Family owned and operated, the Hama Hama Company has been harvesting oysters and clams on Hood Canal for four generations. Their store and outdoor restaurant, the Oyster Saloon, are located a shell’s-throw from the tide flats. A visit to the farm is the best way to experience Hood Canal oysters in their native habitat. Come during the week to see the shucking crew in action, and ask for one of their self guided tour maps to better explore the farm.
To truly experience Hood Canal’s Winter Embrace, head over to the farm for their Polar Plunge event on New Year’s Day. All proceeds support a great cause. The Plunge party is from noon to two, with the dunking happening with the high tide at 12:50. On the biggest daytime low tide in the spring, April 20, be sure to head to Hama Hama for the Oyster Rama—a giant tide flat party!
Winter is a great time to experience the solitude of our trails and special places like Lake Cushman (pictured above) near the Staircase entrance to Olympic National Park.
Hoodsport is a seaside town perched on the western shores of the Hood Canal beneath the shadow of the Olympic Range. Here you will find plenty of shops and dining, two wineries: Hoodsport Winery and Stottle Winery; as well as The Hardware Distillery. Using water from the Olympic National Forest, The Hardware Distillery offers a variety of delectable hand crafted spirits and gorgeous view to enjoy while sipping away in their ambient tasting room. Hoodsport also serves as the gateway to the Olympic National Park Staircase Entrance. At the foot of the hill, heading up to Lake Cushman, stop by the Hoodsport Information Center (N 150 Lake Cushman Rd) for great tips on road/trail conditions; permits and maps and friendly guidance.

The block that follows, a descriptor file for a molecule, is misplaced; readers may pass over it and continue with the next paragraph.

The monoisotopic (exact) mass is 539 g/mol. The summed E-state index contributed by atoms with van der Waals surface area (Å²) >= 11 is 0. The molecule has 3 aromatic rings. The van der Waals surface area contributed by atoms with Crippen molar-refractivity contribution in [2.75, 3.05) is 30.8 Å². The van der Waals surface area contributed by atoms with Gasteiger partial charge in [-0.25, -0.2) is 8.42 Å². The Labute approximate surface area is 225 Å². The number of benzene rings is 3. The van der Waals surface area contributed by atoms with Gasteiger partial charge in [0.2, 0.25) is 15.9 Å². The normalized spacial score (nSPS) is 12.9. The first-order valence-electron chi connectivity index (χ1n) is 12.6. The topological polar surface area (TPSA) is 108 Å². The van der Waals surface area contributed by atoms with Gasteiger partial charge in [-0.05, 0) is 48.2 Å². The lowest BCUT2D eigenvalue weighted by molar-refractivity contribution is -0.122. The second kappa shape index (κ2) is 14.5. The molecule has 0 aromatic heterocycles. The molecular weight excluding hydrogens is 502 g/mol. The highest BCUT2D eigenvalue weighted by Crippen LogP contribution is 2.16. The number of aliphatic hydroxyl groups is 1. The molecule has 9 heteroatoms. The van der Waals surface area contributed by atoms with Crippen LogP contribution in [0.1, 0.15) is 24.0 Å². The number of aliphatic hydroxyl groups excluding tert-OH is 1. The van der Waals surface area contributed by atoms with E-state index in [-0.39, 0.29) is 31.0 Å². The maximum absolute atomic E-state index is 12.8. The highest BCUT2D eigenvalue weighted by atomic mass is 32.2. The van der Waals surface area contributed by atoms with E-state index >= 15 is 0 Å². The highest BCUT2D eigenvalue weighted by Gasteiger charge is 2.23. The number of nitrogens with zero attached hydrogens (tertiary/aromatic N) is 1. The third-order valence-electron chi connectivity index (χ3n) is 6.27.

The Olympic Mountain views from Union are not to be taken lightly. Here is definitely the best vantage point to view the entire range. On the journey to Union's center, take a moment to admire the historic Dalby Water Wheel and stop in at Cameo Boutique for some great shopping of local items. The restaurant at Robin Hood serves some of the best seafood dishes and hosts live music most weekends. Both Cameo and Robin Hood offer waterside lodging. In Union check out the Union Country Store (5130 SR 106) for fresh bakery goods and all you need to continue on your adventure. Across the road, on the waterside, 2 Margaritas Restaurant serves Mexican food; while the Union City Market stocks everything from gifts and collectables to homemade candy and fresh oysters!
Since 1913, generations of visitors have enjoyed the rustic, albeit very luxurious, charm of the Alderbrook Resort & Spa, a canal-side retreat on 88 acres, which include an 18-hole golf course. The 77 guest rooms are ideal for a rejuvenating escape, while the 16 cozy cottages are perfect for family fun. Complete with a waterfront restaurant, dock, and saltwater pool and spa, the Resort also offers access to boating from kayak rentals to schooner tours.